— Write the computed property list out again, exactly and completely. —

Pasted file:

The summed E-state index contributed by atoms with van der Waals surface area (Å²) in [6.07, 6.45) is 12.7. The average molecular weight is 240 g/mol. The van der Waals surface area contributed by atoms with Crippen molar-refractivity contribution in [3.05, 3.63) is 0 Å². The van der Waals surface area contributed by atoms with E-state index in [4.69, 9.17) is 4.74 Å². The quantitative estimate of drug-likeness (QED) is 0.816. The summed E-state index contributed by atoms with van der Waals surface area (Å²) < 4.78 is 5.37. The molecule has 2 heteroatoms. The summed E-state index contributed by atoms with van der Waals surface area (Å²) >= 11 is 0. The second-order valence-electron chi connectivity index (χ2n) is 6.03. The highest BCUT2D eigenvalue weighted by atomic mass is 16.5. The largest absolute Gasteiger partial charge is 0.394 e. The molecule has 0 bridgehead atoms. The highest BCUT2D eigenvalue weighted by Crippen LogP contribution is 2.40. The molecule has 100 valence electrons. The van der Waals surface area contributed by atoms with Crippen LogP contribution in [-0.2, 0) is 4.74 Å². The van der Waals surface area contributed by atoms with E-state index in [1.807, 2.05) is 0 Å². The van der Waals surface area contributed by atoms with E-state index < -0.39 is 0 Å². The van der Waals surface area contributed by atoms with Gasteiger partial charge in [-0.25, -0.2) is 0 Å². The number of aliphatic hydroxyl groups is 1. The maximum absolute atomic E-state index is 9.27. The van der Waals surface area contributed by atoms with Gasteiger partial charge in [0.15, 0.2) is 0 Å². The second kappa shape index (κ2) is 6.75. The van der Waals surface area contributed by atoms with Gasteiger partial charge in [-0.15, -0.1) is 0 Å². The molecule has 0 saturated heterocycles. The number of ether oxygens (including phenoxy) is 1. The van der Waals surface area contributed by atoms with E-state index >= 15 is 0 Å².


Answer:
The summed E-state index contributed by atoms with van der Waals surface area (Å²) in [6.07, 6.45) is 12.7. The average molecular weight is 240 g/mol. The van der Waals surface area contributed by atoms with Crippen molar-refractivity contribution in [3.05, 3.63) is 0 Å². The van der Waals surface area contributed by atoms with E-state index in [4.69, 9.17) is 4.74 Å². The quantitative estimate of drug-likeness (QED) is 0.816. The summed E-state index contributed by atoms with van der Waals surface area (Å²) < 4.78 is 5.37. The molecule has 2 heteroatoms. The summed E-state index contributed by atoms with van der Waals surface area (Å²) >= 11 is 0. The second-order valence-electron chi connectivity index (χ2n) is 6.03. The highest BCUT2D eigenvalue weighted by atomic mass is 16.5. The largest absolute Gasteiger partial charge is 0.394 e. The molecule has 0 bridgehead atoms. The highest BCUT2D eigenvalue weighted by Crippen LogP contribution is 2.40. The molecule has 100 valence electrons. The van der Waals surface area contributed by atoms with Crippen LogP contribution in [-0.2, 0) is 4.74 Å². The van der Waals surface area contributed by atoms with E-state index in [1.807, 2.05) is 0 Å². The van der Waals surface area contributed by atoms with E-state index < -0.39 is 0 Å². The van der Waals surface area contributed by atoms with Gasteiger partial charge in [-0.25, -0.2) is 0 Å². The number of aliphatic hydroxyl groups is 1. The maximum absolute atomic E-state index is 9.27. The van der Waals surface area contributed by atoms with Gasteiger partial charge in [0.15, 0.2) is 0 Å². The second kappa shape index (κ2) is 6.75. The van der Waals surface area contributed by atoms with Gasteiger partial charge in [-0.15, -0.1) is 0 Å². The molecule has 0 saturated heterocycles. The number of ether oxygens (including phenoxy) is 1. The van der Waals surface area contributed by atoms with E-state index >= 15 is 0 Å².